Trying to Write a Nature Poem; Waiting on the Muse

In truth, it smells a medley

out here:

pipesmoke, rainwet grass,

rabbit shit scattered pollywog

across the damp gravel driveway,

the carbon footprints of SUVs

driven past on 194

(gas fumes spilling into

the ether).

Bees hop from flower to flower,

cross-pollinating,

unintentional third parties

in an orgy

of stamen and pistil.

I wait for something

interesting

to happen…

some woodland creature

to come up to me,

stand on its spindly hindlegs,

and say “Hello there!

I am Nature. You have experienced me.

Congratulations!”

It doesn’t happen.

Guitar notes reach my ears

from upstairs (noisy

neighbors).

I am still waiting.

Existentialism as Evidence of Mercy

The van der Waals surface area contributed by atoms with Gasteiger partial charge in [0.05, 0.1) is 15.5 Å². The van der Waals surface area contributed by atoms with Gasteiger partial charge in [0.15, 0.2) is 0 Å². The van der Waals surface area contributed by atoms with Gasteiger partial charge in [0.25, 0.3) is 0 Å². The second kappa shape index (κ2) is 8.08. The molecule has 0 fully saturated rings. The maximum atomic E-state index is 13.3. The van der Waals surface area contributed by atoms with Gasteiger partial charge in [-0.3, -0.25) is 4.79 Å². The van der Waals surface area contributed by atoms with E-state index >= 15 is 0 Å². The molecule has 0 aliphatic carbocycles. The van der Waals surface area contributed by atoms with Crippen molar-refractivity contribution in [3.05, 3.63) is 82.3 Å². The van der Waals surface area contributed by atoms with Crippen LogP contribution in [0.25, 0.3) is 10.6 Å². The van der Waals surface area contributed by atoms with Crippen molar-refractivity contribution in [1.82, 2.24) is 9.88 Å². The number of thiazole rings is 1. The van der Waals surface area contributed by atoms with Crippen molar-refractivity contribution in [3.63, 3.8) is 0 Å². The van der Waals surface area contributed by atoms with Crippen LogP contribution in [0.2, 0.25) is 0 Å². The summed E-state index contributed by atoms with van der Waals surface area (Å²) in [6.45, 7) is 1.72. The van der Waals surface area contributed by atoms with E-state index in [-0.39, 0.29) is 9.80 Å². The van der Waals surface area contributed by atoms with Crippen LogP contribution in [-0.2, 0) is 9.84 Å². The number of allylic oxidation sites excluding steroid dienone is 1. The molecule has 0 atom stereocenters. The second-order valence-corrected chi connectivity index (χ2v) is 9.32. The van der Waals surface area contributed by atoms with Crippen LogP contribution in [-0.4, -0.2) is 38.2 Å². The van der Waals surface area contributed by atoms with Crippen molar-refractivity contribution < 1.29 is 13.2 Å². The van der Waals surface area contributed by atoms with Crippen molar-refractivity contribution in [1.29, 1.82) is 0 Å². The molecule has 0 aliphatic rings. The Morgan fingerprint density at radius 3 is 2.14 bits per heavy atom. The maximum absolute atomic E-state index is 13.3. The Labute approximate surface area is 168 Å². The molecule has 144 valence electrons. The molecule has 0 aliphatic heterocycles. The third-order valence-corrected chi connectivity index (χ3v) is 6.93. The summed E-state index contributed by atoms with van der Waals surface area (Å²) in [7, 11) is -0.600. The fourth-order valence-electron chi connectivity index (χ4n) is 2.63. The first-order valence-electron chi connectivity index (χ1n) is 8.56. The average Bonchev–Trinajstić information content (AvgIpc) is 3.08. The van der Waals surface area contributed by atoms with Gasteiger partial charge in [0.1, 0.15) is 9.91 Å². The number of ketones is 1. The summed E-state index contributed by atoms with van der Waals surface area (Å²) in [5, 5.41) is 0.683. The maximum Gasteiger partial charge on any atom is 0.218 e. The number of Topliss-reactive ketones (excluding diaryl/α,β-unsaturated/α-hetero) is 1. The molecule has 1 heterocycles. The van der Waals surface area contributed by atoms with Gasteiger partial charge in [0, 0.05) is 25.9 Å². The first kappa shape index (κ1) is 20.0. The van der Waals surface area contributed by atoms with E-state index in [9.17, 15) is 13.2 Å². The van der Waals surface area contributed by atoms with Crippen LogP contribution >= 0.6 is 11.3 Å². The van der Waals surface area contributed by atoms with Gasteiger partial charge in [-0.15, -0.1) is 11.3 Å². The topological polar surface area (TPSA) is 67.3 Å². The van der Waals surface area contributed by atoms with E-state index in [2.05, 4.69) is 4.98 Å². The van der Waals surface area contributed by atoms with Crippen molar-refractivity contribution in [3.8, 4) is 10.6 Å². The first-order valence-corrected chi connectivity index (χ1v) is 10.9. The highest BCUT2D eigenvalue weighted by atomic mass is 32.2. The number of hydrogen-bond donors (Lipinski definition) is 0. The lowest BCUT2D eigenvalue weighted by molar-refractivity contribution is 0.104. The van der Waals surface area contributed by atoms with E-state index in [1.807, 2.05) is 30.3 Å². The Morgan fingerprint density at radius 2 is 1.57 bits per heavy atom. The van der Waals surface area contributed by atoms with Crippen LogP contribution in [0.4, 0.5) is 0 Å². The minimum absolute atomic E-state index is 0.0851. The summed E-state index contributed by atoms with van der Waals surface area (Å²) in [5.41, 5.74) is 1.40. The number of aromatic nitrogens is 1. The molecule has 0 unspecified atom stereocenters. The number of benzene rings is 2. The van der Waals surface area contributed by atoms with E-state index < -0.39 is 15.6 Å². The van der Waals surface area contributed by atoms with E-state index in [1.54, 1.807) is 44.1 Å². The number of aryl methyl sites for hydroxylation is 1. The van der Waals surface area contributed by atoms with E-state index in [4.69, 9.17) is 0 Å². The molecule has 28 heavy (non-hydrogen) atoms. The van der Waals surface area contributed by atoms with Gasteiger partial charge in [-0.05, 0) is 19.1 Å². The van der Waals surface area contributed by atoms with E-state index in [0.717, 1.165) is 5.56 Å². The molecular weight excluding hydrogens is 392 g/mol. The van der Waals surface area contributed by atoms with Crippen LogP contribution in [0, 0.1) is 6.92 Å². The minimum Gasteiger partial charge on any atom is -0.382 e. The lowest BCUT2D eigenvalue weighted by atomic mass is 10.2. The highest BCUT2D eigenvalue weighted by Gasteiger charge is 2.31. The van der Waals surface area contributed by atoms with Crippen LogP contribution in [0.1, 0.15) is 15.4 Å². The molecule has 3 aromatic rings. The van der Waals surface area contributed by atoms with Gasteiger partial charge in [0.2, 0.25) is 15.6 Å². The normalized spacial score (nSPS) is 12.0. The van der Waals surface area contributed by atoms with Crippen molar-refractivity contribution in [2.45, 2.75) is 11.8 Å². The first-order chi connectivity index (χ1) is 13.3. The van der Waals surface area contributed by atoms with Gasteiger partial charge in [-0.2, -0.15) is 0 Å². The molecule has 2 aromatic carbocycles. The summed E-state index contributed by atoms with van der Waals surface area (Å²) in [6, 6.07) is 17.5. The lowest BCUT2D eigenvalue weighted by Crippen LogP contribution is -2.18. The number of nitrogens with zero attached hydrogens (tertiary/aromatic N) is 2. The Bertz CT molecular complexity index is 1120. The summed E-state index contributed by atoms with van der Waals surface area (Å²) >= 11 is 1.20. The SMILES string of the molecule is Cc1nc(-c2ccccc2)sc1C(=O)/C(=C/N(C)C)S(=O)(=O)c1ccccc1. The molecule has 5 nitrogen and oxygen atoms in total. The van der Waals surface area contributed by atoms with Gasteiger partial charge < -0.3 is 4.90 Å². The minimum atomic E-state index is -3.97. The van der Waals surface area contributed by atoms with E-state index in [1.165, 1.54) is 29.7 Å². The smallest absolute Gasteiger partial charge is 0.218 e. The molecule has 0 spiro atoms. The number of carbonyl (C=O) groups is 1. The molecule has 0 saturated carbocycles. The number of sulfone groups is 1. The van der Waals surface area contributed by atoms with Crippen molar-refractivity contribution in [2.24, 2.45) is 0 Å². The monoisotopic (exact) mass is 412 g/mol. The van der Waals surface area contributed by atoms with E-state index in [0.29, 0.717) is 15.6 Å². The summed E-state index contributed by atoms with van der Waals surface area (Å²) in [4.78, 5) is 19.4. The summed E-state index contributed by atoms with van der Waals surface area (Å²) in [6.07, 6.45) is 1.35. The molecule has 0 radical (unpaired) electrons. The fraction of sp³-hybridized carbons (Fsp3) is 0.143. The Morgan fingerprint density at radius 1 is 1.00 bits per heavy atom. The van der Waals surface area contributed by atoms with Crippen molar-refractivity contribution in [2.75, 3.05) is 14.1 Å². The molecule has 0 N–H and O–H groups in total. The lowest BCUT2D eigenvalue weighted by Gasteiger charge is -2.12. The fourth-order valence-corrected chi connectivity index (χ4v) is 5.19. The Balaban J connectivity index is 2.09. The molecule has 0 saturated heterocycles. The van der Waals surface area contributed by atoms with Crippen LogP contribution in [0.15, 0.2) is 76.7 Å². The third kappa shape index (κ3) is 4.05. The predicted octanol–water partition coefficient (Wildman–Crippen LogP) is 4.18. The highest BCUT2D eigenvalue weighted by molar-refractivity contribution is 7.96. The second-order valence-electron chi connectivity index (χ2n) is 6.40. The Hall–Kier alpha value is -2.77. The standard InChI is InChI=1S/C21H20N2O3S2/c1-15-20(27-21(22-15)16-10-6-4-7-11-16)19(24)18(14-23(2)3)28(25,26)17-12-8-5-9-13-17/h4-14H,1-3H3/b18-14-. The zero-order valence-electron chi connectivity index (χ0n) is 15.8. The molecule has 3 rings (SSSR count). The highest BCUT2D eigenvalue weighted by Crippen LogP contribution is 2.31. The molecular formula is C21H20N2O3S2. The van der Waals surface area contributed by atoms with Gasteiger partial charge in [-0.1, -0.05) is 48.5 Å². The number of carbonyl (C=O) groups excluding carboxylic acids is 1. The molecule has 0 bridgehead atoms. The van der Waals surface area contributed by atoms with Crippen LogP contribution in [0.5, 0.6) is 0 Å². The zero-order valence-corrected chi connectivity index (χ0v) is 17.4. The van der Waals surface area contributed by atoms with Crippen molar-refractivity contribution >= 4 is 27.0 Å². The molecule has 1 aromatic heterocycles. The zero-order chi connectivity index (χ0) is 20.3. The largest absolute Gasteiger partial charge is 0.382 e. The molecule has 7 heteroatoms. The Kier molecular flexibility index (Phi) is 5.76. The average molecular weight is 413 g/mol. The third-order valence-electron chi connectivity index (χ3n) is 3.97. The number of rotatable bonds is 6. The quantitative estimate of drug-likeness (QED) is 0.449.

What wonderful fractionalities

pepper our moments!

How strange that such small

insignificances

should butterfly up along

the gradient of time.

Picture this:

My chiropractor aunt,

collecting some coconuts from under the auspices

of palm trees (this is in Puerto Rico),

cracking them open

THWACK

with a machete (their juicysweet guts flowing outward)

under the shelter of some plantain trees

in my grandmother’s garden,

and me

standing there wide-eyed

on the pavement lining the grass,

watching.

I wonder what I would be like

had I not seen that,

had I not been there

for that small moment of familial bonding –

and this when I was still quite young.

Or this fond memory:

me, sitting on an old ripped-out

armchair from ATW’s van,

listening to the creaking of the drumracks

(almost splintered by now)

and wondering which trees were cut

(and from where, exactly?)

in order to make those racks…

trying to listen to the history

of all the things in the room.

The relief comes in seeing

that we have such a

Merciful Mover,

else wouldn’t we have

tornadoed everything by now?